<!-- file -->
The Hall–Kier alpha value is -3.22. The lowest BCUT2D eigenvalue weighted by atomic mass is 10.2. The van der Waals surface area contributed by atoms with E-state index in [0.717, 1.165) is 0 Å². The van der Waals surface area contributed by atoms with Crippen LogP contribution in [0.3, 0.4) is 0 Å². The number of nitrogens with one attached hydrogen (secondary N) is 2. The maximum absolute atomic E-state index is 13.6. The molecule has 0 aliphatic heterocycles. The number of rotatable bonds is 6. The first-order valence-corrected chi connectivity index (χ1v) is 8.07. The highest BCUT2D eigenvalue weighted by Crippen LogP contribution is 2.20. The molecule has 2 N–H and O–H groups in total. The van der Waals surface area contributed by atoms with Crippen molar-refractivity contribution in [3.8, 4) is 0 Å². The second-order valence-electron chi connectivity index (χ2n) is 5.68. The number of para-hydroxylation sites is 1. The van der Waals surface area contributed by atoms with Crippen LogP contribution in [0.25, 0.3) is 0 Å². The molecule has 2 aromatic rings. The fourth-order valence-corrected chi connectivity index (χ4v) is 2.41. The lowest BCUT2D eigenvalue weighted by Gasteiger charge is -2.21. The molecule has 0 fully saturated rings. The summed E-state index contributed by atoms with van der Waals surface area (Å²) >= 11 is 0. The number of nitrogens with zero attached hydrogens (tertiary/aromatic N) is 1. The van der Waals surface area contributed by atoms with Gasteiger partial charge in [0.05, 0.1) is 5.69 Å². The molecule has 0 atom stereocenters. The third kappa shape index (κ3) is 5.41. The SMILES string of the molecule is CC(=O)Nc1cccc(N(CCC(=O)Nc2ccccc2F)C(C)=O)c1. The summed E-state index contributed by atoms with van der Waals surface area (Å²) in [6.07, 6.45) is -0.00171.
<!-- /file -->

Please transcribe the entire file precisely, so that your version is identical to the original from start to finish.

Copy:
The Hall–Kier alpha value is -3.22. The lowest BCUT2D eigenvalue weighted by atomic mass is 10.2. The van der Waals surface area contributed by atoms with E-state index in [0.717, 1.165) is 0 Å². The van der Waals surface area contributed by atoms with Crippen LogP contribution in [0.3, 0.4) is 0 Å². The number of nitrogens with one attached hydrogen (secondary N) is 2. The maximum absolute atomic E-state index is 13.6. The molecule has 0 aliphatic heterocycles. The number of rotatable bonds is 6. The first-order valence-corrected chi connectivity index (χ1v) is 8.07. The highest BCUT2D eigenvalue weighted by Crippen LogP contribution is 2.20. The molecule has 2 N–H and O–H groups in total. The van der Waals surface area contributed by atoms with Crippen molar-refractivity contribution in [3.8, 4) is 0 Å². The second-order valence-electron chi connectivity index (χ2n) is 5.68. The number of para-hydroxylation sites is 1. The van der Waals surface area contributed by atoms with Crippen LogP contribution in [0.25, 0.3) is 0 Å². The molecule has 2 aromatic rings. The fourth-order valence-corrected chi connectivity index (χ4v) is 2.41. The lowest BCUT2D eigenvalue weighted by Gasteiger charge is -2.21. The molecule has 0 fully saturated rings. The summed E-state index contributed by atoms with van der Waals surface area (Å²) >= 11 is 0. The number of nitrogens with zero attached hydrogens (tertiary/aromatic N) is 1. The van der Waals surface area contributed by atoms with Gasteiger partial charge in [0.05, 0.1) is 5.69 Å². The molecule has 0 atom stereocenters. The third kappa shape index (κ3) is 5.41. The SMILES string of the molecule is CC(=O)Nc1cccc(N(CCC(=O)Nc2ccccc2F)C(C)=O)c1. The summed E-state index contributed by atoms with van der Waals surface area (Å²) in [6.07, 6.45) is -0.00171.